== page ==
Hawaii medical excise tax affecting patient care, physicians say

As Hawaii grapples with a physician shortage, patients struggle to find the care they need, health care officials said.

A Hawaii resident diagnosed with breast cancer could not find a physician to treat her, said Dr. Scott Grosskreutz in written testimony to the Senate Health and Human Services Committee.

"This is over 15 patients that I have seen present with advanced disease because they (couldn't) find a primary care provider in East Hawaii in the last year," said Grosskreutz, a member of the Hawaii Provider Shortage Crisis Task Force.

In addition to a shortage of doctors on the Pacific island chain, the 4% general excise tax puts an additional burden on physicians taking care of Medicare patients. Hawaii is one of only two states that charge a tax on medical services.

"Almost all practices lose money caring for Medicaid patients," Grosskreutz said. "Hawaii is the only American state which taxes Medicare, Medicaid and TriCare medical care, which is half of Hawaii's population. Health care providers have to absorb this tax, which federal Medicare and TriCare policies forbid passing to patients. The GET taxes gross revenues, even when practices lose money providing care, which makes many if not most practices nonprofitable."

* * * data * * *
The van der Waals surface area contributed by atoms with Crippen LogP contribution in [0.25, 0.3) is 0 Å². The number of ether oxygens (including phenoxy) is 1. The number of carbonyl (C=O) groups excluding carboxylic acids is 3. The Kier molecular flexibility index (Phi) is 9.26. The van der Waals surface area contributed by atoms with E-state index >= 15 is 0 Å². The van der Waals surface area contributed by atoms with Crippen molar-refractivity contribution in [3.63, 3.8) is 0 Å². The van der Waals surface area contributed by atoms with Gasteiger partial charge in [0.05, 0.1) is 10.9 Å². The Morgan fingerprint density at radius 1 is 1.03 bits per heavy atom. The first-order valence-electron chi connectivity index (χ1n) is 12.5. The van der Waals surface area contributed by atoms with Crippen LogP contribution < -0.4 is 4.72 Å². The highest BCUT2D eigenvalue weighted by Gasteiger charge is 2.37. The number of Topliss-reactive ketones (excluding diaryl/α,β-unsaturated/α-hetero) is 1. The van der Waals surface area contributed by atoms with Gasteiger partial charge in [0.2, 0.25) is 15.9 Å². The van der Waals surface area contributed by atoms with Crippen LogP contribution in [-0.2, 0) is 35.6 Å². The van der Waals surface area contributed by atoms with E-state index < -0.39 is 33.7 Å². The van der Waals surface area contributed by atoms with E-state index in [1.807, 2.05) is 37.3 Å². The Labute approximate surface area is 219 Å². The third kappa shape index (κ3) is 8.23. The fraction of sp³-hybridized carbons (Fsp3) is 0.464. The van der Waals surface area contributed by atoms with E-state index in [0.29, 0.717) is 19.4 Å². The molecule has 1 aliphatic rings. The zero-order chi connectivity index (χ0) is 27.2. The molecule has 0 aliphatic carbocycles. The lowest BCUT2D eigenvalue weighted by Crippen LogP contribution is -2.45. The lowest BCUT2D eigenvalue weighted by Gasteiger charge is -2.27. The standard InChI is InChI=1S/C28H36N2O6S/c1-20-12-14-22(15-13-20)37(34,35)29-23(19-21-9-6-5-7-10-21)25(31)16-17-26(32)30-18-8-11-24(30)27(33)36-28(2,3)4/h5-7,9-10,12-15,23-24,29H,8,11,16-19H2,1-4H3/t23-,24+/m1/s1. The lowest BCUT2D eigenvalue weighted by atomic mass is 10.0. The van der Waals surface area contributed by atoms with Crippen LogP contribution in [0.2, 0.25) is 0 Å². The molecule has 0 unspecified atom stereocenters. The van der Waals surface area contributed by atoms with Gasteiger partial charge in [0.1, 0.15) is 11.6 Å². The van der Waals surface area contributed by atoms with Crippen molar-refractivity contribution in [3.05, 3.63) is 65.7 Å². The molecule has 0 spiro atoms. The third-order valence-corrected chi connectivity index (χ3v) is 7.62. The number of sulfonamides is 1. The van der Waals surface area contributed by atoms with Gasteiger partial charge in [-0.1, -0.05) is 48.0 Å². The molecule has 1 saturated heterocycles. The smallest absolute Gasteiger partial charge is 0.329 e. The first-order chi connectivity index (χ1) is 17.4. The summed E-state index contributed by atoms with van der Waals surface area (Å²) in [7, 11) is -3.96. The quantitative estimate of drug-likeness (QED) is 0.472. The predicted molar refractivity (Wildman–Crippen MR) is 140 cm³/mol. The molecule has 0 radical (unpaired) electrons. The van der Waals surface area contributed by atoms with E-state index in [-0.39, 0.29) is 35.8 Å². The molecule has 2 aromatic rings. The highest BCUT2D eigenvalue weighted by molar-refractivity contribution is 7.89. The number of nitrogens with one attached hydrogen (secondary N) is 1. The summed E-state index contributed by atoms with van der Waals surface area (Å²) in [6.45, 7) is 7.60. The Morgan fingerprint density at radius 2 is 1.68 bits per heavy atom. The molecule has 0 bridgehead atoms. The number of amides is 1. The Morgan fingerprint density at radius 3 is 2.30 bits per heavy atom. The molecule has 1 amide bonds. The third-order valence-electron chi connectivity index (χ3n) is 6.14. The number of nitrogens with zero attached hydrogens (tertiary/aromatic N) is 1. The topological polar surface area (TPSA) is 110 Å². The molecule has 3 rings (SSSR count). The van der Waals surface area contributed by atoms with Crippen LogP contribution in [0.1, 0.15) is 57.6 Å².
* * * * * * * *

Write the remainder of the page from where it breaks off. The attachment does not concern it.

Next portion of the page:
Gov. Josh Green said he wants to reduce taxes on food and medicine. Eliminating the tax on medical services should also be included, said Ted Kefalas, director of strategic campaigns for the Grassroot Institute, in written testimony. The nonprofit policy research organization recently released a study on the impact of exempting the GET from medical services.

"This would result in substantial savings for individual practices," Kefalas said. "According to the Grassroot Institute study, the savings from that base 4% GET exemption would be about $5,275 each for the approximately 38,000 full-time workers in the medical industry. That's the equivalent to 6.7% of the average medical service worker's wage and 5.8% of current GET collections."

Several bills have been filed this session that would remove the GET tax either entirely or partly. The Senate Health and Human Services Committee held a hearing on some of those bills last week. The committee deferred some in favor of recommending Senate Bill 1035. The bill is still a work in progress. If passed, it would go into effect in the 2024 tax year. A companion bill in the House of Representatives is assigned to the three committees but has not had a hearing yet.

Ending the GET tax for medical services is not the cure for all that ails Hawaii's health care community, according to a Grassroot Institute policy paper.

"...but it would be an important step in addressing the state's physician shortage and expensive healthcare," wrote policy director Malia Hill. "It would demonstrate that policymakers are listening to the needs of the state's healthcare workers and that they are taking action at the local level to relieve the burdens associated with practicing medicine in our state."

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